What is Classical Pilates?

Where did it come from?

Classical Pilates is the exercise method created by Joseph Pilates and taught by Joe, his partner Clara and then after his death in 1967 by Romana Kryzanowska and, in turn her students. 

 There are several “Pilates Elders” – people who learned directly from Joe Pilates, but Romana was the person that studied the longest with Joe and was determined to keep the Method as close to what Joe taught as possible.

Is Pilates a new thing?

Joe claimed to have actually created the whole method by about 1910 (he’d have been 27 years old by then) ad the first ever Reformer patent was registered in 1925.

Was It always called "Pilates"?

Joseph Pilates first called his method: “Contrology” – I think that it’s a fantastic name but it never caught on and is unlikely to now.

What about Pilates today?

Nowadays there are so many versions and interpretations of Pilates that bear no relation to each and look completely different but they all share the same name. 

Of course it’s confusing when things don’t look similar but all share the same name – how is that?

It’s because of a Trademark Lawsuit in the year 2000.

The Trademark & the Court Ruling

There was a time when the name “Pilates” was improperly trademarked.  In 2000 a judge ruled that the name Pilates couldn’t be trademarked and that it was a generic name.

Since then, people have taken that to mean that “Pilates” is generic exercise – and anyone can call anything Pilates. Whether or not it would be recognisable to its creator is something that many people have not stopped to ask..

Jay Grimes (another Elder) said:

Joseph Pilates himself on what Pilates is and isn't:

Quick takes on what Pilates is and isn't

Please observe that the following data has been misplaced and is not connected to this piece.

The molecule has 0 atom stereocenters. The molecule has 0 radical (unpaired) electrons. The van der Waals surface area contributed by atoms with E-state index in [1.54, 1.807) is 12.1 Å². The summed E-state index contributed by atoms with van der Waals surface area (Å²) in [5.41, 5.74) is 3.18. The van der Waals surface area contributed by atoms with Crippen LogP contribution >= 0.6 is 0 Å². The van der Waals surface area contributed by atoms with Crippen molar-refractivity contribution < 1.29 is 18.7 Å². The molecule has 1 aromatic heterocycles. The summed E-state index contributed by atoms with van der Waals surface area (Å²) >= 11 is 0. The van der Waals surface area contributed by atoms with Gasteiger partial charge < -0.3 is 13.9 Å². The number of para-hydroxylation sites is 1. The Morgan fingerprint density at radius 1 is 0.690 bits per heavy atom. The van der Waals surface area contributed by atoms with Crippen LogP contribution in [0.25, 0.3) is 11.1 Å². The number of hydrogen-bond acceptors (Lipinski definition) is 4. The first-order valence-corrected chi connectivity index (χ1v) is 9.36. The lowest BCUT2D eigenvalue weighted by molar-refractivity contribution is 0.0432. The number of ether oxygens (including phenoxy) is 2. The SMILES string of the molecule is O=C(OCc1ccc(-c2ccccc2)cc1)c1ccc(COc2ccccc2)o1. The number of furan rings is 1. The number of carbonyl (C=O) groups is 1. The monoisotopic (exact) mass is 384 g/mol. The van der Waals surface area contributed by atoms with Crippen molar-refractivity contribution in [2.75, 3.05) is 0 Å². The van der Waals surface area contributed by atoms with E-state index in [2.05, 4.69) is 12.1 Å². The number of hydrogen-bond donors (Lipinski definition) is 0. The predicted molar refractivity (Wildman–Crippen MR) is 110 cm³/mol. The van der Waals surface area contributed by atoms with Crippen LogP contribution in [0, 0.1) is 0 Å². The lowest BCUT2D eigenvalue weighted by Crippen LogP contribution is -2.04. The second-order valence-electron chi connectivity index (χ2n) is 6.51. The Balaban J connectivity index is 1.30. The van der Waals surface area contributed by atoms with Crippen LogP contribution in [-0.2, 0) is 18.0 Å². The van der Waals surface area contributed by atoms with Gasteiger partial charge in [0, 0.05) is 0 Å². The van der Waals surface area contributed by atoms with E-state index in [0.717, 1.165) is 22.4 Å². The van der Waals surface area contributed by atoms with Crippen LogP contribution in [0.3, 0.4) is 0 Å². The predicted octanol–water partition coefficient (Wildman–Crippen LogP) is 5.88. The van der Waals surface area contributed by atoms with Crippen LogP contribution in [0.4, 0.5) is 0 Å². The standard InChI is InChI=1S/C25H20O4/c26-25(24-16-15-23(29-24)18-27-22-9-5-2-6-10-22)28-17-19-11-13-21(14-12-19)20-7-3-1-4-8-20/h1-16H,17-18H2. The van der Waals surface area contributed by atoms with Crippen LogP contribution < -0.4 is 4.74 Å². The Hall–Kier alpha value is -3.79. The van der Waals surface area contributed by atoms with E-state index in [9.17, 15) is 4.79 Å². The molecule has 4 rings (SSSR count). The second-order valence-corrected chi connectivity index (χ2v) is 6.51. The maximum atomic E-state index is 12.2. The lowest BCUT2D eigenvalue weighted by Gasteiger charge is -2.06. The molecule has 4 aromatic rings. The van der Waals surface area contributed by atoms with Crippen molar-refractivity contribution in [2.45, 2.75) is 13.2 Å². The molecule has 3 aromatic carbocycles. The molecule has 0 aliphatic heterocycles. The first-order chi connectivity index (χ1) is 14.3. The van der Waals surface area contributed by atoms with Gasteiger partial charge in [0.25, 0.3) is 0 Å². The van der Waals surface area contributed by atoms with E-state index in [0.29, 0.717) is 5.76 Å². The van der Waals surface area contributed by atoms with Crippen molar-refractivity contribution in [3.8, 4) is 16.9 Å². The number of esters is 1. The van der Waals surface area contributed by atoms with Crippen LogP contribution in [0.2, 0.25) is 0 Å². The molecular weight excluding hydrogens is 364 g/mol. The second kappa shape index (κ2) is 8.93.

Quick takes: the big picture

  • It’s no nonsense, straight forward exercise. There are no auras, chakras or hocus-pocus.
  • Classical Pilates is truly holistic comprising of Mind, Body and Spirit elements – in very concrete and well defined ways without any New Age mysticism.
  • Pilates is very easy to learn: it’s difficult to do.
  • Pilates is very easy to understand: all the exercises share the same common concepts such as moving from a strong center (aka Powerhouse) in order to find length through opposition.
  • There’s a system with a structure, exactly like a syllabus to guide your progress. Think Mat at home and Reformer & the other apparatus in the studio.
  • The PIlates System follows the development of babies through to adults: first lying, supported sitting, free sitting, supported standing, free standing to upside down. The full repertoire of exercises is huge and range from lying down exercises to upside down exercises. This is easily demonstrated in the studio.
  • Progress is measured by the complexity of the exercises you can perform and the depth and the layers that you bring to each exercise. Even Foundational Level has its challenges.
  • It’s hard exercise: you’re supposed to work up a sweat. 

Quick takes: the apparatus

  • The Primary Pilates Apparatus is Mat & Reformer. The other apparatus: Cadillac, Wunda Chair, High Chair, Baby Arm Chair, Spine Corrector, Baby Barrel, Ladder Barrel, Guillotine and Ped o Pull are designed to help you get the Mat and the Reformer.
  • There is also smaller apparatus: Sandbag, Neck Stretcher, Toe Gizmo, Foot Corrector and Magic Circle.
  • The Mat and the Reformer are not disconnected from each other. You can’t learn the full Mat without the Reformer and you can’t learn the full Reformer without the Mat.
  • Like the exercises, the apparatus is interconnected and inter-related. It’s designed to build you up and challenge you further.
  • When you’re a beginner, the apparatus fully supports you, later it challenges you, and at advanced levels, it defies you.
  • It always starts with the feet – our feet hold us up against gravity.
  • It teaches how to “connect” to your “core” aka “Powerhouse”: thighs, butt, gut and shoulders.

Quick takes: the exercises

  • All the exercises are interconnected and inter-related. They build on each other as you progress through the system from beginner to advanced.
  • The Workouts follows the development of babies to adults: first lying, supported sitting, free sitting, supported standing, free standing to upside down. The full repertoire of exercises is huge and range from lying down exercises to upside down exercises.
  • It always starts with the feet – our feet hold us up against gravity.
  • It teaches how to “connect” to your “core” aka “Powerhouse”: thighs, butt, gut and shoulders.
  • Pilates is very easy to understand: all the exercises share the same common concepts such as moving from a strong center (aka Powerhouse) in order to find length through opposition.

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